Mr. Speaker, I urge our Senate colleagues to pass this important bill 
this month during Breast Cancer Awareness Month.

[[Page H5120]]

  



                       U.S. Center for SafeSport

  Mrs. BROOKS of Indiana. Mr. Speaker, I urge my colleagues to pass S. 
2330, the Empowering Olympic Paralympic and Amateur Athletes Act of 
2020.
  This bill is the result of several years of work that began in 2016. 
Indiana's very own Indianapolis Star broke the story about former USA 
Gymnastics' team doctor, Larry Nassar's abuse of athletes under his 
care. Several years have passed since Dr. Nassar went to prison, but 
Congress has continued to work to ensure this kind of abuse never 
happens again.
  In 2017, I led the charge in the House to address the horrible 
situation by introducing the Protecting Young Victims from Sexual Abuse 
Act. I was grateful to see it pass the House and see it get signed into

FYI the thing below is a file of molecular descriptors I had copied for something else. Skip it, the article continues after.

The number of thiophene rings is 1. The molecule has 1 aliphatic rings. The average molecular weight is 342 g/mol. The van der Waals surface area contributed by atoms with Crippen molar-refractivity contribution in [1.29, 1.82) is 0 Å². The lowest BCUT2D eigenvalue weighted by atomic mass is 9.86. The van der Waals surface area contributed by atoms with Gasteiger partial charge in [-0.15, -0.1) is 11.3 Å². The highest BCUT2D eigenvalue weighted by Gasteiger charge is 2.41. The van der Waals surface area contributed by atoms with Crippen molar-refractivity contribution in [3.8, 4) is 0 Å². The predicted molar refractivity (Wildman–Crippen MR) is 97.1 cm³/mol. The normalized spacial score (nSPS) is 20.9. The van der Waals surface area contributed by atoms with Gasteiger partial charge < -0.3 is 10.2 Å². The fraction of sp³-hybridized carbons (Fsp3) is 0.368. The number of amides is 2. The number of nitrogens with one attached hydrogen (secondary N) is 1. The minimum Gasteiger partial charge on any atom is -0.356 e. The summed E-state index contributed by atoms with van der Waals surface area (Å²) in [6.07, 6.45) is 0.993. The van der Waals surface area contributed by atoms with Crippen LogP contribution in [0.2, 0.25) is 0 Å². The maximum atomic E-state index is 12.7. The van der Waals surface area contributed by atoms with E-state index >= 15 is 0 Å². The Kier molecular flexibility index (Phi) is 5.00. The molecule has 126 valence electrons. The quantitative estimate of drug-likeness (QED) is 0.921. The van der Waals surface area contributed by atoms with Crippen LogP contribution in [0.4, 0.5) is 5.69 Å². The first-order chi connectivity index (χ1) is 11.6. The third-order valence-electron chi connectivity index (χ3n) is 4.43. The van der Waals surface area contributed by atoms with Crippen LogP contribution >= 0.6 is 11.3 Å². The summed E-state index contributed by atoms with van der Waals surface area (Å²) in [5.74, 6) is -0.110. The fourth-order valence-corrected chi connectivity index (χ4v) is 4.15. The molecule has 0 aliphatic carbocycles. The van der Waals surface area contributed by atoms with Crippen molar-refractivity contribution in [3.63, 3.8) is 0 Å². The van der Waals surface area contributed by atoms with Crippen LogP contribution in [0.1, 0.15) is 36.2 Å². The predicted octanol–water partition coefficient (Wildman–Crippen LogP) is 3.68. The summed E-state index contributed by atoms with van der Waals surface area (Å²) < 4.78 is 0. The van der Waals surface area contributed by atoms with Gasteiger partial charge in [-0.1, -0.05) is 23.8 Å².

law.
  That law established the U.S. Center for SafeSport as the entity 
responsible for developing policies that all U.S. Olympic governing 
bodies must implement to better protect their athletes and, most 
critically, the center was charged with investigating claims of abuse 
against amateur U.S. athletes.
  The center has received hundreds of claims they are responsible for 
investigating. And, today, with the passage of this bill later today, 
we will help ensure they will be able to fulfill that mandate.
  When it was originally conceived, the center was not provided a 
steady revenue stream, but today S. 2330 will require the U.S. Olympic 
and Paralympic Committee to provide direct funding to the U.S. Center 
for SafeSport to guarantee it stays committed to protecting athletes.
  This reform, along with many others included in Empowering Olympic, 
Paralympic, and Amateur Athletes Act, will bring much-needed further 
reform to ensure our young athletes will not have to suffer at the 
hands of another in their quest for gold.
  Mr. Speaker, I urge all my colleagues to support this measure.